While Toshiba is planning to build a new plant (because the old one got damaged during the floods of 2011), this time in a different, less flood-prone location, 32 provinces in Thailand are now suffering from drought.
Meanwhile, the Thai Ministry of Transport is promising free car inspections till April 12. Why? Because they want to reduce the number of accidents on Thailand’s roads during the songkran festival season.
More people die on Thailand’s road during the four-day holiday than during a comparable time-frame in war zones such as Iraq and Afghanistan.
That’s a pretty bad statistic, and if you want the concrete numbers, there are here:
During the seven deadly days of Songkran, last year, road accidents killed 271 people nationwide, down 24.93% compared to 361 deaths in 2010, according to the Road Safety Centre data. However, that is the official count and government officials are notorious for fluffing their counts.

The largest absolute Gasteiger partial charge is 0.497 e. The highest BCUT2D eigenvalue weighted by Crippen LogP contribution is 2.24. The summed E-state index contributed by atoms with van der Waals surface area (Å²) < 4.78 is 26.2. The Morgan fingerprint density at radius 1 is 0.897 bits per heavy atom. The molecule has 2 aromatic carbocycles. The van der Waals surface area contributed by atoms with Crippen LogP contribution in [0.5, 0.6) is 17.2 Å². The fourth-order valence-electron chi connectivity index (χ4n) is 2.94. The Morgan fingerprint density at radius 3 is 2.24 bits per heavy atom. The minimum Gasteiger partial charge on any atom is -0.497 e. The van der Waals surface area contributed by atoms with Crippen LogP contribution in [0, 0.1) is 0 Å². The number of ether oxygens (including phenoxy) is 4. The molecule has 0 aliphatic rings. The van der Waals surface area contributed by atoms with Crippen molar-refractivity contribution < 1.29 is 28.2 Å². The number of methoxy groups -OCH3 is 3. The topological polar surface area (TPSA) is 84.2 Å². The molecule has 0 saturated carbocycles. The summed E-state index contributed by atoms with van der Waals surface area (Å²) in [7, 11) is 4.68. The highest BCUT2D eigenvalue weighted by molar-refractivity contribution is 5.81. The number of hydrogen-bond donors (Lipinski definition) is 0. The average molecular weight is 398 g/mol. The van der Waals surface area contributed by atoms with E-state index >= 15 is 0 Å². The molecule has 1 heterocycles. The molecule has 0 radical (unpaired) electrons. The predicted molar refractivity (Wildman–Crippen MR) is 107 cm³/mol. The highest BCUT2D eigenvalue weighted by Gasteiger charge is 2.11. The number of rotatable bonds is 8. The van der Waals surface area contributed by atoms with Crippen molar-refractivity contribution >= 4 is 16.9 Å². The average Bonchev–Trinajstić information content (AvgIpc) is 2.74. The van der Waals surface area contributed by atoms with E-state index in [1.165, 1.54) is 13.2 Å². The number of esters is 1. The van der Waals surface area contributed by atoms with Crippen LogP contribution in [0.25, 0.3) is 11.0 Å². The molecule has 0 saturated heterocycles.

During last year’s celebrations road accidents dropped 8.56% from 3,516 to 3,215 accidents. Also, the number of injuries also dropped by 8.57% or from 3,802 to 3,476 injuries.
The single most common cause of fatalities? Drunk driving.
Apart of that, the Thai Finance Ministry raises its growth forecast to around 5.5% (up from 5% earlier this year) and predicted that interest rates will raise.
Thailand’s finance minister, said [...] the baht should weaken to a range of 32 to 34 a dollar to help exporters. The currency traded at 30.78 today.
However, whether that’s based on plans or wishful thinking is not clear.
And the World Bank has released a report that states that skills shortages have become Thailand’s biggest obstacle to doing business and they’ve published a couple of recommendations on how to improve this situation.